That song you can't get out of your head might be doing something more than prompting you to hum the tune, according to a new scientific study on genes and music (Kanduri et al., 2015).
The study found that one of the genes that is turned on (or -- in biological jargon -- "expressed") when listening to music is called SNCA (synuclein-alpha) and it is involved in the secretion and transport of dopamine. Dopamine is your "go-get-em" neurotransmitter, providing that jolt of motivation that helps you learn a new language, get yourself to the gym, break a bad habit, get out of bed when you'd rather be hitting the snooze button, or choose a healthy snack instead of a Twinkie.
The researchers, working at the University of Helsinki in Finland, examined all 24,000 genes in 48 people who listened to an emotionally evocative piece of music, Mozart's third violin concerto. They compared their genomes to 15 control participants who didn't listen. Not only was the expression of SNCA enhanced, but genes that facilitate the transmission of signals in the brain, genes that prevent the degeneration of neural networks, and genes involved in learning and memory were upregulated too.
The effects were stronger for the music lovers in the group; for those with a high degree of musical aptitude, the expression of between 45 and 97 genes was beneficially altered. That's a lot of positive neurological and genetic improvement for a single brief pleasant experience.
Humans share many of these genes with other animals. One of the most fascinating discoveries of the study came when the researchers compared the results from human DNA with the genes of birds. They found that several of the genes tagged in the study are responsible for the singing of songbirds, as well for their ability to learn songs in the first place. Dr. Irma Järvelä, one of the authors of the study, says that, "The up-regulation of several genes that are known to be responsible for song learning and singing in songbirds suggest a shared evolutionary background of sound perception between vocalizing birds and humans."
This genetic basis of musical appreciation might also explain why music emerged independently in many primitive societies tens of thousands of years ago. Flutes made from bird bone and mammoth ivory have been found in caves inhabited by early humans, and carbon dating shows some to be more than 40,000 years old.
There is a great deal of research demonstrating that music affects your mood. It can alleviate anxiety and depression, increase your cognitive function, and affect your worldview. A study conducted by the University of Groningen (Jolij & Meurs, 2011) found that happy music didn't just make you happier and sad music sadder; the music changed your perception of the world. People literally saw happy images when listening to happy music even if those happy images didn't even exist in reality.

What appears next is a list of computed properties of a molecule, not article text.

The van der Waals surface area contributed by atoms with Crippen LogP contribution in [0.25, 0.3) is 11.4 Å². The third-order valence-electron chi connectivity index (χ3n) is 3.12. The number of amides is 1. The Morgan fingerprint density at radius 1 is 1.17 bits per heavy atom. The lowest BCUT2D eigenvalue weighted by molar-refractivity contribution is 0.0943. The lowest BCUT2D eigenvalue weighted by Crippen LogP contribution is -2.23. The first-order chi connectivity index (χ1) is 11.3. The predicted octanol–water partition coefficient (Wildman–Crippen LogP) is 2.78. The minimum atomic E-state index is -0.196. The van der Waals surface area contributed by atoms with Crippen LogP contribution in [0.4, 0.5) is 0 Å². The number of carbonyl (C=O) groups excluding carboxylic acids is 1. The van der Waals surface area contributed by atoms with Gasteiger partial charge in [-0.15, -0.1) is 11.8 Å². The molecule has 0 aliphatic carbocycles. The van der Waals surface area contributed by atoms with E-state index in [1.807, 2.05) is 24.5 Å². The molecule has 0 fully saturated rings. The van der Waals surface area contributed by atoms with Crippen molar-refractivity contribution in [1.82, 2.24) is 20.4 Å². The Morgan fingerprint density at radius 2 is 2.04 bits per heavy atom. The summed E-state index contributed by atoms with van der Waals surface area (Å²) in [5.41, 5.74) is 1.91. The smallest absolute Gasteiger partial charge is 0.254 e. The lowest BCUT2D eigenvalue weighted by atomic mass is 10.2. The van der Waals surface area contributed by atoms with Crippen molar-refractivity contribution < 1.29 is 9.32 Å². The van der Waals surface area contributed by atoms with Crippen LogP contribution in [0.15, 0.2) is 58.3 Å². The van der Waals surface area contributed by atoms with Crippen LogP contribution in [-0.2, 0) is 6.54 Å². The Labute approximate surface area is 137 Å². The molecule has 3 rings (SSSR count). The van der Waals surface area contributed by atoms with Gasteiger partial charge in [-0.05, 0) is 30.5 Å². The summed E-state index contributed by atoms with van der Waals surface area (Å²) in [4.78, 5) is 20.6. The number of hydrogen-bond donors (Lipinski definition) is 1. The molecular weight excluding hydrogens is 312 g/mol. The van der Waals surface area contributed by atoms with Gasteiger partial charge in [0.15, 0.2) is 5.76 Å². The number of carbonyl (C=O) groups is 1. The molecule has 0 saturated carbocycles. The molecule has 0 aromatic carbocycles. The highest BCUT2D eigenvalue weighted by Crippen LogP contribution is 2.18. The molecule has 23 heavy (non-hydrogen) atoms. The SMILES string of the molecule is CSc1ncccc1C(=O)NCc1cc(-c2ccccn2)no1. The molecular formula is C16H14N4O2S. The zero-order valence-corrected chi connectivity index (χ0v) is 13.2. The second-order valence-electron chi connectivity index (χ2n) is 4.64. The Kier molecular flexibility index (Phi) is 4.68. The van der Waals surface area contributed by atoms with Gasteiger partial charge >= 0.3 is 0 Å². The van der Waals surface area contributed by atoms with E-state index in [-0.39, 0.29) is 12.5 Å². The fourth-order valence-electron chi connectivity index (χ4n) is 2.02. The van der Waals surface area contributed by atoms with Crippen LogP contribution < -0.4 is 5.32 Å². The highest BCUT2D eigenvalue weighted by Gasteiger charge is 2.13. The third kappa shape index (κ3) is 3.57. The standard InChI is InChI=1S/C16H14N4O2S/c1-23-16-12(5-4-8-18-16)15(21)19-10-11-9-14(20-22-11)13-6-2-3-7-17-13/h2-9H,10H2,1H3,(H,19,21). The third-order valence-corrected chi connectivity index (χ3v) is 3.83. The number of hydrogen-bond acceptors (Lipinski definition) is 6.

There are several take-home messages from this and other research on music and happiness. Here are some practical ways to boost your gene expression using music:
1. When you're feeling stressed, give yourself a "music bath." Put on headphones, pick a soothing classical piece, and tune out the world for a few minutes. I've been listening to the Brandenburg Concertos for 40 years and I never get tired of them. I find myself in a deeply peaceful state when I listen to them.
2. Select background music for your day that makes you feel good. A study in the journal Applied Cognitive Psychology (Perham & Vizard, 2010) found that violent or dissonant background music impaired the ability to think clearly and complete cognitive tasks, whereas pleasant tones enhanced performance. In my office, we have a radio station called "New Age Piano" playing all day and it provides a soothing audio environment.
3. When you're in pain or have physical symptoms, put on your favorite piece of music, and get deeply absorbed in it. A study in the Journal of Pain (Bradshaw et al., 2011) found that attention to music reduced both pain and anxiety.
4. Create a track of your favorites, and keep it handy on your wireless mobile device. I have one called "Happy Music," which contains all the most uplifting tracks I've found over the years. Some are offbeat, like the Gilbert and Sullivan song "Captain of the Pinafore." Others are mainstream, like tracks from Celtic Women or Narada. Still others are meditative piano pieces by Satie and Liszt. I know that playing my personal collection of happy songs always lifts my mood.
5. When "life happens" and you get stressed by a bad event at work or home, remove yourself from the stressful environment (take a walk, go to the gym, even sit in the bathroom) and listen to soothing music for a few minutes. This way, you "reboot" your perceptual apparatus and reduce stress hormones such as cortisol, which have a variety of bad effects if they stay elevated for too long (Church, Yount, & Brooks, 2012).
Remember that psychological states aren't just "all in your head." They affect your body at very basic levels, all the way down to which genes are expressed in your cells. The good news is that you can take charge of the process, helping deliberately trigger the expression of healthy genes by creating nurturing emotional environments through music, time in nature, mindfulness, EFT (the tapping technique), healthy relationships, and many of the other free and accessible tools at your disposal.
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